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Audi Revives its Electric Vehicle Program, Again

Audi e-tron Electric Vehicles, Coming Soon?
Audi e-tron Electric Vehicles, Coming Soon?

While a very few automakers, such as Tesla Motors and Nissan, have made a concerted effort in producing electric vehicles, others, such as Audi and Toyota, have put their efforts into hybrid vehicles and other alternative fuels.

Audi, which could be considered the luxury and performance lineup of the Volkswagen Group, much like Lexus is to Toyota, is one of these companies that has been somewhat wishy-washy when it comes to its electric vehicle program. Audi has revived and killed the program a few times and, in the name of profits, who can blame them? Many potential clients are turned off by electric vehicles, if only due to lack of education, because of the higher price, fewer “refueling” chances, and limited range. Developing and producing hundreds, or thousands, of high-priced luxury- and performance-electric vehicles that no one will buy isn’t a good business practice.

Of course, now Audi may be paying for its lack of vision, seeing how successful Tesla Motors, Nissan, and General Motors have been with the Model S, Leaf, and Volt. Of course, who can forget to include Audi arch-rival BMW’s new BMW i3, a luxury compact electric vehicle making waves across Europe and North America. Audi’s answer to all this? An Audi R8 e-tron electric supercar. The Audi R8 e-tron is expected to hit European showrooms in 2015, offering a range of 280 miles. Apparently, this is an electric vehicle conversion, not a purpose-built electric vehicle, because production will be on-demand.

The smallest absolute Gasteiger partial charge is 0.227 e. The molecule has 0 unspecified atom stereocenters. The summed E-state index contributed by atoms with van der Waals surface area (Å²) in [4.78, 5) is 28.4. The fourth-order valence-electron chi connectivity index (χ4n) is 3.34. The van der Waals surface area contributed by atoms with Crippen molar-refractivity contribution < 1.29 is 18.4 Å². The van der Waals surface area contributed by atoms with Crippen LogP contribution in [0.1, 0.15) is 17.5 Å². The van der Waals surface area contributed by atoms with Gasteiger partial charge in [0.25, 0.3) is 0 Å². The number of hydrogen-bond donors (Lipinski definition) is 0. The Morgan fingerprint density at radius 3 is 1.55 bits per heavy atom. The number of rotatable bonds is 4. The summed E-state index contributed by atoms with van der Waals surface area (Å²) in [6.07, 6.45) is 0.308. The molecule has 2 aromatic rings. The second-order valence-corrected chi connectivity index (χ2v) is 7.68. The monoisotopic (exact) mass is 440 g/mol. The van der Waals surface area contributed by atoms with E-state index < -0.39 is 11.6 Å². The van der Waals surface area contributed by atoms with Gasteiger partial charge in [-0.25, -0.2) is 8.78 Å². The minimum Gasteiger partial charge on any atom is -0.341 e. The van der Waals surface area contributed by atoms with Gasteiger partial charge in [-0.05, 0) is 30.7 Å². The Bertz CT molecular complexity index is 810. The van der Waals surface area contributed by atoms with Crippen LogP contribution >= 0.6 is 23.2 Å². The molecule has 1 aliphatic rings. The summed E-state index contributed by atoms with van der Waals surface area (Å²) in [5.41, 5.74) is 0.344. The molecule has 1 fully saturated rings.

Still, Audi has at least designed a number of other Audi electric vehicles, including sedans and SUVs, such as the Audi Q8 e-tron, which is expected to launch coinciding with the upcoming Tesla Model X. Sources at Audi also say that future Audi electric vehicles will be shooting for at least 250 miles range, which should prove to be a relief for potential Audi e-tron clients.

Photo credit: drpavloff

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  1. Not much will happen until The Tesla Giga Factory starts creating lower cost, high density cells so a fairly priced, mass production EV can be manufactured.  Tesla are the only ones I trust to do it.  

    I thought Nissan would have been the company; but, after four years it appears as if they don’t want to solved their battery issues, i.e., heavy mass, poor range and high temperature shock; even choosing to alienate their customers instead. They are the personification of slow progress in the EV world; lots of nonsense PR; for example the Delta race car and self-driving, etc.; but, nothing concrete on battery improvements, just vapor.


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